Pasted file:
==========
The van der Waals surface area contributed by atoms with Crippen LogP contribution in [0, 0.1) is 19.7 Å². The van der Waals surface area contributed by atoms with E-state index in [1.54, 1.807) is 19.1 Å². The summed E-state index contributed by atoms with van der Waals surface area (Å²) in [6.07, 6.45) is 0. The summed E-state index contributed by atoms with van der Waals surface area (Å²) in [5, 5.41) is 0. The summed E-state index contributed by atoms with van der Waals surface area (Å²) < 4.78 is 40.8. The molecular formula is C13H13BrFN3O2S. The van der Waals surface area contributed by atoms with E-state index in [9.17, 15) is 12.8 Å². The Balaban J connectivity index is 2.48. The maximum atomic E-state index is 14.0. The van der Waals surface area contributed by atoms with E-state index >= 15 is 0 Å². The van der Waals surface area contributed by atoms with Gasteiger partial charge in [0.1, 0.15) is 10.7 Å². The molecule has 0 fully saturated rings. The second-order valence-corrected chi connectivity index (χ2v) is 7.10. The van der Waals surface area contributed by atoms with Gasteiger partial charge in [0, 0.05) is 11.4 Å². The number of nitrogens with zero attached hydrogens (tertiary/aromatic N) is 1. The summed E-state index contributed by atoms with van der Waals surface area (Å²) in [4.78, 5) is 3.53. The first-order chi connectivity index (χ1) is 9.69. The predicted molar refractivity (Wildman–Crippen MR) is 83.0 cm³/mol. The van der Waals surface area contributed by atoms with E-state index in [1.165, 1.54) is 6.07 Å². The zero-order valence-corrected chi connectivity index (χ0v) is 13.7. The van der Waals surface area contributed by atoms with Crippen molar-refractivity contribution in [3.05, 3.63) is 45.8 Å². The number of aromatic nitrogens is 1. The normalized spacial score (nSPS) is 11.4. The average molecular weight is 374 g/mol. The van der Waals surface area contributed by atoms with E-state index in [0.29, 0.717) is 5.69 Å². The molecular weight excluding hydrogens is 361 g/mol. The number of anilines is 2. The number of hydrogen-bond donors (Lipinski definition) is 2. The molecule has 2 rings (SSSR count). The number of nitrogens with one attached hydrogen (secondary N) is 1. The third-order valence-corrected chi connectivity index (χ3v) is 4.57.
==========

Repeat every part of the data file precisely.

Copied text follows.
The van der Waals surface area contributed by atoms with Crippen LogP contribution in [0, 0.1) is 19.7 Å². The van der Waals surface area contributed by atoms with E-state index in [1.54, 1.807) is 19.1 Å². The summed E-state index contributed by atoms with van der Waals surface area (Å²) in [6.07, 6.45) is 0. The summed E-state index contributed by atoms with van der Waals surface area (Å²) in [5, 5.41) is 0. The summed E-state index contributed by atoms with van der Waals surface area (Å²) < 4.78 is 40.8. The molecular formula is C13H13BrFN3O2S. The van der Waals surface area contributed by atoms with E-state index in [9.17, 15) is 12.8 Å². The Balaban J connectivity index is 2.48. The maximum atomic E-state index is 14.0. The van der Waals surface area contributed by atoms with E-state index >= 15 is 0 Å². The van der Waals surface area contributed by atoms with Gasteiger partial charge in [0.1, 0.15) is 10.7 Å². The molecule has 0 fully saturated rings. The second-order valence-corrected chi connectivity index (χ2v) is 7.10. The van der Waals surface area contributed by atoms with Gasteiger partial charge in [0, 0.05) is 11.4 Å². The number of nitrogens with zero attached hydrogens (tertiary/aromatic N) is 1. The summed E-state index contributed by atoms with van der Waals surface area (Å²) in [4.78, 5) is 3.53. The first-order chi connectivity index (χ1) is 9.69. The predicted molar refractivity (Wildman–Crippen MR) is 83.0 cm³/mol. The van der Waals surface area contributed by atoms with E-state index in [1.165, 1.54) is 6.07 Å². The zero-order valence-corrected chi connectivity index (χ0v) is 13.7. The van der Waals surface area contributed by atoms with Crippen molar-refractivity contribution in [3.05, 3.63) is 45.8 Å². The number of aromatic nitrogens is 1. The normalized spacial score (nSPS) is 11.4. The average molecular weight is 374 g/mol. The van der Waals surface area contributed by atoms with E-state index in [0.29, 0.717) is 5.69 Å². The molecular weight excluding hydrogens is 361 g/mol. The number of anilines is 2. The number of hydrogen-bond donors (Lipinski definition) is 2. The molecule has 2 rings (SSSR count). The number of nitrogens with one attached hydrogen (secondary N) is 1. The third-order valence-corrected chi connectivity index (χ3v) is 4.57.